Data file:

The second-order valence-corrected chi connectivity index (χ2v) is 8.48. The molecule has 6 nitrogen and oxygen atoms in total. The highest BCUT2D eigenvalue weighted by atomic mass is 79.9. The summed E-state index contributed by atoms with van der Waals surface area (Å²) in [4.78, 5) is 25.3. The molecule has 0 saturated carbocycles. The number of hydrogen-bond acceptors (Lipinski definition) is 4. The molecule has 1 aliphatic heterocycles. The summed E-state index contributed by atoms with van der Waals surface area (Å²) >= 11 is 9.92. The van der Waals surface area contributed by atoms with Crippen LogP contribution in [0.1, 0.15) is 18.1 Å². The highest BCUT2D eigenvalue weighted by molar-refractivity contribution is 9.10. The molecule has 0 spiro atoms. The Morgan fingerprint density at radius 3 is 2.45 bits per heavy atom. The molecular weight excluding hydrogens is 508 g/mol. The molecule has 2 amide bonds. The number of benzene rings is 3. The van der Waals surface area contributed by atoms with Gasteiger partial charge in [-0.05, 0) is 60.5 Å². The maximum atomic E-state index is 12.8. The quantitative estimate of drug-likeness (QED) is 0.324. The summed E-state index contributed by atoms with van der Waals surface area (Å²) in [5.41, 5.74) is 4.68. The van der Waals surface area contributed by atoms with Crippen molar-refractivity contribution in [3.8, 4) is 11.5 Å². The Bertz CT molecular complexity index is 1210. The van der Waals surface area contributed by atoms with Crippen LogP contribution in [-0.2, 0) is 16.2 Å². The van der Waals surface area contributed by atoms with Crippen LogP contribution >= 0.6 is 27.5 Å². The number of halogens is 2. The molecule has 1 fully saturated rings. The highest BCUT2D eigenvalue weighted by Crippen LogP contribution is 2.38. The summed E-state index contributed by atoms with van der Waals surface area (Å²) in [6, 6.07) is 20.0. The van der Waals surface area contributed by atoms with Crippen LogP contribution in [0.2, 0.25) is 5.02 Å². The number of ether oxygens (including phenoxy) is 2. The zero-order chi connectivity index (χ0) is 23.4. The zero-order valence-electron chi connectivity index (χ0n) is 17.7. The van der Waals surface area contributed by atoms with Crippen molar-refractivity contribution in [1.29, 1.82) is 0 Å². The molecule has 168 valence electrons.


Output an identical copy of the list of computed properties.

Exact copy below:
The second-order valence-corrected chi connectivity index (χ2v) is 8.48. The molecule has 6 nitrogen and oxygen atoms in total. The highest BCUT2D eigenvalue weighted by atomic mass is 79.9. The summed E-state index contributed by atoms with van der Waals surface area (Å²) in [4.78, 5) is 25.3. The molecule has 0 saturated carbocycles. The number of hydrogen-bond acceptors (Lipinski definition) is 4. The molecule has 1 aliphatic heterocycles. The summed E-state index contributed by atoms with van der Waals surface area (Å²) >= 11 is 9.92. The van der Waals surface area contributed by atoms with Crippen LogP contribution in [0.1, 0.15) is 18.1 Å². The highest BCUT2D eigenvalue weighted by molar-refractivity contribution is 9.10. The molecule has 0 spiro atoms. The Morgan fingerprint density at radius 3 is 2.45 bits per heavy atom. The molecular weight excluding hydrogens is 508 g/mol. The molecule has 2 amide bonds. The number of benzene rings is 3. The van der Waals surface area contributed by atoms with Gasteiger partial charge in [-0.05, 0) is 60.5 Å². The maximum atomic E-state index is 12.8. The quantitative estimate of drug-likeness (QED) is 0.324. The summed E-state index contributed by atoms with van der Waals surface area (Å²) in [5.41, 5.74) is 4.68. The van der Waals surface area contributed by atoms with Crippen molar-refractivity contribution in [3.8, 4) is 11.5 Å². The Bertz CT molecular complexity index is 1210. The van der Waals surface area contributed by atoms with Crippen LogP contribution in [-0.2, 0) is 16.2 Å². The van der Waals surface area contributed by atoms with Crippen LogP contribution >= 0.6 is 27.5 Å². The number of halogens is 2. The molecule has 1 fully saturated rings. The highest BCUT2D eigenvalue weighted by Crippen LogP contribution is 2.38. The summed E-state index contributed by atoms with van der Waals surface area (Å²) in [6, 6.07) is 20.0. The van der Waals surface area contributed by atoms with Crippen LogP contribution in [0.2, 0.25) is 5.02 Å². The number of ether oxygens (including phenoxy) is 2. The zero-order chi connectivity index (χ0) is 23.4. The zero-order valence-electron chi connectivity index (χ0n) is 17.7. The van der Waals surface area contributed by atoms with Crippen molar-refractivity contribution in [1.29, 1.82) is 0 Å². The molecule has 168 valence electrons.